- Don't take it personally, Gard. I know the song. While it is about the funkiest I can think of for Jaco. STILL, to me, it is still the same old notey Jaco. It's like he said to the drummer, "You go your way, I'll go mine." I sometimes lurk at the drumcenterforum.com site to see what I can pick up. A while back, they were listing bassists they'd most like to play with. Among others, Jaco's name came up several times because, as they explained it, they could really be "out front" and doing their own thing. In my take on groove playing, I think of being locked into the pocket with the drummer. If I didn't I wouldn't be allowed to play the clubs, because no one would be on the dance floor, (nor would the club sell as many drinks :rolleyes: ). If you can shake your money maker to "Come On, Come Over," then the ladies in your life must be very satisfied. :D

    Moreover, I don't think of "Come On, Come Over," as representative of Jaco's body of work.

    I just enjoy Jaco in a cerebral way. IMO, he's a bassist's bassist. The average, non-musical, joe wouldn't care for the music. I don't really get any emotion from his playing, except for intellectual awe. Maybe it's because I'm a bassist that he speaks to my head more than my heart. I think "Jaco" and I start hearing, "Donna Lee" or "Teen Town," instead of "Come On, Come Over."

    When I saw Weather Report, it was an awe inspiring concert, but no one was tapping their foot.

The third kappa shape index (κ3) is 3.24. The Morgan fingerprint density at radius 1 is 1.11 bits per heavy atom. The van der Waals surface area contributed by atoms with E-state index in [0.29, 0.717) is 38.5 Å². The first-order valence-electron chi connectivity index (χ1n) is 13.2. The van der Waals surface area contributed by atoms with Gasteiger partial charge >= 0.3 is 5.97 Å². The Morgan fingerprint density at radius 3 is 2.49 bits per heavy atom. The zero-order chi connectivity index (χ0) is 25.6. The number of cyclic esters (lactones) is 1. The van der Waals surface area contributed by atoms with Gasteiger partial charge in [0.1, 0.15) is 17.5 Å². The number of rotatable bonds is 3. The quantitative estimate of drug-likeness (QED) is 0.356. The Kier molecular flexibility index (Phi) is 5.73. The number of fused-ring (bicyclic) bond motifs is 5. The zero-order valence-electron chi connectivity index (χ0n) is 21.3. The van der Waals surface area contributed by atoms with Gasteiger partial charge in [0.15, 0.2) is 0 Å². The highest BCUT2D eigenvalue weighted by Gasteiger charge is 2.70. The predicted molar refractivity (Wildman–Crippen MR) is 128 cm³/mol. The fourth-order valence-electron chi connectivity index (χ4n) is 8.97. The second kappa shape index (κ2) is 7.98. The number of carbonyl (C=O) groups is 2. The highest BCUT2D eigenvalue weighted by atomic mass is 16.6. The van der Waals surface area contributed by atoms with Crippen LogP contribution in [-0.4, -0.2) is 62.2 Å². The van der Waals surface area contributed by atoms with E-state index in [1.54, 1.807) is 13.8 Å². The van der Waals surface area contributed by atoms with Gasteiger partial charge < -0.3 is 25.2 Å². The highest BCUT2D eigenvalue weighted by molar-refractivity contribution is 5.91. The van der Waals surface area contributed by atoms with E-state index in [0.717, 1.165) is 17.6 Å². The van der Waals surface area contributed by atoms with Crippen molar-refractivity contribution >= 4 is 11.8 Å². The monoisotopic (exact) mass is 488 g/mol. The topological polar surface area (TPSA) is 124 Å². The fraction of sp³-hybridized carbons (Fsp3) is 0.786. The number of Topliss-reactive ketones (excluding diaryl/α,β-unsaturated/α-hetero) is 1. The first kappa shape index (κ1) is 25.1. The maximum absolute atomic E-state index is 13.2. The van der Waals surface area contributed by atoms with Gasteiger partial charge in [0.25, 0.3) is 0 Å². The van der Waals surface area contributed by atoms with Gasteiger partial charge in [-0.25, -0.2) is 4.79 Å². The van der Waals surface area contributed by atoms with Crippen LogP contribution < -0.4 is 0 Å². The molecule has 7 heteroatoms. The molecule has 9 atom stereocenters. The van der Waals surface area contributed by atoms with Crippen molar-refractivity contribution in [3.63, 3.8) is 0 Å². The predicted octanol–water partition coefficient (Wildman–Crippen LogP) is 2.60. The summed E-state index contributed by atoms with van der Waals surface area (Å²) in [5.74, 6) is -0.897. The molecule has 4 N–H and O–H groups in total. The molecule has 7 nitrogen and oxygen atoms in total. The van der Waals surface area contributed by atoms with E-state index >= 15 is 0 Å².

His playing was so intense, it just doesn't "groooove" for me. He is a great to me for other reasons.
  19. i cant totally say cause the only jaco song ive ever heard is "contiuum" and i love that song. but whatever you think is the best is the best, no matter what others say. its YOUR choice whos best. and until i hear all of jaco's stuff i cant totally say if i think hes the greatest or not, but until i do my fav is les claypool.
  20. Christopher


    Apr 28, 2000
    New York, NY
    Say what you will about his playing skills; Jaco's greatest innovation was to elevate the bass guitar to the status of a solo or lead instrument, much as Segovia did with the classical guitar, Django and Christian with the jazz guitar, and Hendrix with rock guitar.

    Plenty of players are (and probably were) superior to Jaco, Segovia, Django, Christian and Hendrix. That's completely beside the point. It doesn't matter that they weren't the best; they were *different*, and they made a noise about it.